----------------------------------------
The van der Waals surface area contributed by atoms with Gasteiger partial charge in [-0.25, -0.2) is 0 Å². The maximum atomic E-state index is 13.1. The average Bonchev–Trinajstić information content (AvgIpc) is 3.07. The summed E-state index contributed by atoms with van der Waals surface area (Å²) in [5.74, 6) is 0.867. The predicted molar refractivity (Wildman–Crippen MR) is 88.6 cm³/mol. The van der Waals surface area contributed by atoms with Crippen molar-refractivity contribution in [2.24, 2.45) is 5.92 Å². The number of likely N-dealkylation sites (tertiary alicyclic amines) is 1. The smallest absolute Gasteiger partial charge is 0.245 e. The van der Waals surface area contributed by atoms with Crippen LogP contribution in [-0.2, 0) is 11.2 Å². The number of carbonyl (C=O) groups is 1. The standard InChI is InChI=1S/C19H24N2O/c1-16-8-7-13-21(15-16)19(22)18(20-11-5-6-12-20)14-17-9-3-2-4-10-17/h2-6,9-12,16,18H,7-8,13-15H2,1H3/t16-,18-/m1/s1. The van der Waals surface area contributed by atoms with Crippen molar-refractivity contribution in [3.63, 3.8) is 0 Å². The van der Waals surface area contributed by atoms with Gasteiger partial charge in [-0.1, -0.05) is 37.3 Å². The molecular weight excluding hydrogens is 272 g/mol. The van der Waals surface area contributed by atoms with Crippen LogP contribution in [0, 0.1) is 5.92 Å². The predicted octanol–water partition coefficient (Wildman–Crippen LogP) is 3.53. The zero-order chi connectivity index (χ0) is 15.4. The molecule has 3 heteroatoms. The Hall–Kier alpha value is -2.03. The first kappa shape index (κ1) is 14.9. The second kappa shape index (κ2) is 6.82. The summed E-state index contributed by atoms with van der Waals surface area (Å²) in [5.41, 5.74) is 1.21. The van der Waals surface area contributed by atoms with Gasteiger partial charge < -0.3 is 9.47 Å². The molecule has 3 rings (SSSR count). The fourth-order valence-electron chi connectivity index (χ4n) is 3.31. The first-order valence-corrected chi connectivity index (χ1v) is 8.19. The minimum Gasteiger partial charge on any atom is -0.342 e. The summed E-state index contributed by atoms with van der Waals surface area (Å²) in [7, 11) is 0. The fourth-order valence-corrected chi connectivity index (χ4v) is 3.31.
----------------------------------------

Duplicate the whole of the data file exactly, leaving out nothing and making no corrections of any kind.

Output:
The van der Waals surface area contributed by atoms with Gasteiger partial charge in [-0.25, -0.2) is 0 Å². The maximum atomic E-state index is 13.1. The average Bonchev–Trinajstić information content (AvgIpc) is 3.07. The summed E-state index contributed by atoms with van der Waals surface area (Å²) in [5.74, 6) is 0.867. The predicted molar refractivity (Wildman–Crippen MR) is 88.6 cm³/mol. The van der Waals surface area contributed by atoms with Crippen molar-refractivity contribution in [2.24, 2.45) is 5.92 Å². The number of likely N-dealkylation sites (tertiary alicyclic amines) is 1. The smallest absolute Gasteiger partial charge is 0.245 e. The van der Waals surface area contributed by atoms with Crippen LogP contribution in [-0.2, 0) is 11.2 Å². The number of carbonyl (C=O) groups is 1. The standard InChI is InChI=1S/C19H24N2O/c1-16-8-7-13-21(15-16)19(22)18(20-11-5-6-12-20)14-17-9-3-2-4-10-17/h2-6,9-12,16,18H,7-8,13-15H2,1H3/t16-,18-/m1/s1. The van der Waals surface area contributed by atoms with Crippen molar-refractivity contribution in [3.63, 3.8) is 0 Å². The van der Waals surface area contributed by atoms with Gasteiger partial charge in [-0.1, -0.05) is 37.3 Å². The molecular weight excluding hydrogens is 272 g/mol. The van der Waals surface area contributed by atoms with Crippen LogP contribution in [0, 0.1) is 5.92 Å². The predicted octanol–water partition coefficient (Wildman–Crippen LogP) is 3.53. The zero-order chi connectivity index (χ0) is 15.4. The molecule has 3 heteroatoms. The Hall–Kier alpha value is -2.03. The first kappa shape index (κ1) is 14.9. The second kappa shape index (κ2) is 6.82. The summed E-state index contributed by atoms with van der Waals surface area (Å²) in [5.41, 5.74) is 1.21. The van der Waals surface area contributed by atoms with Gasteiger partial charge < -0.3 is 9.47 Å². The molecule has 3 rings (SSSR count). The fourth-order valence-electron chi connectivity index (χ4n) is 3.31. The first-order valence-corrected chi connectivity index (χ1v) is 8.19. The minimum Gasteiger partial charge on any atom is -0.342 e. The summed E-state index contributed by atoms with van der Waals surface area (Å²) in [7, 11) is 0. The fourth-order valence-corrected chi connectivity index (χ4v) is 3.31.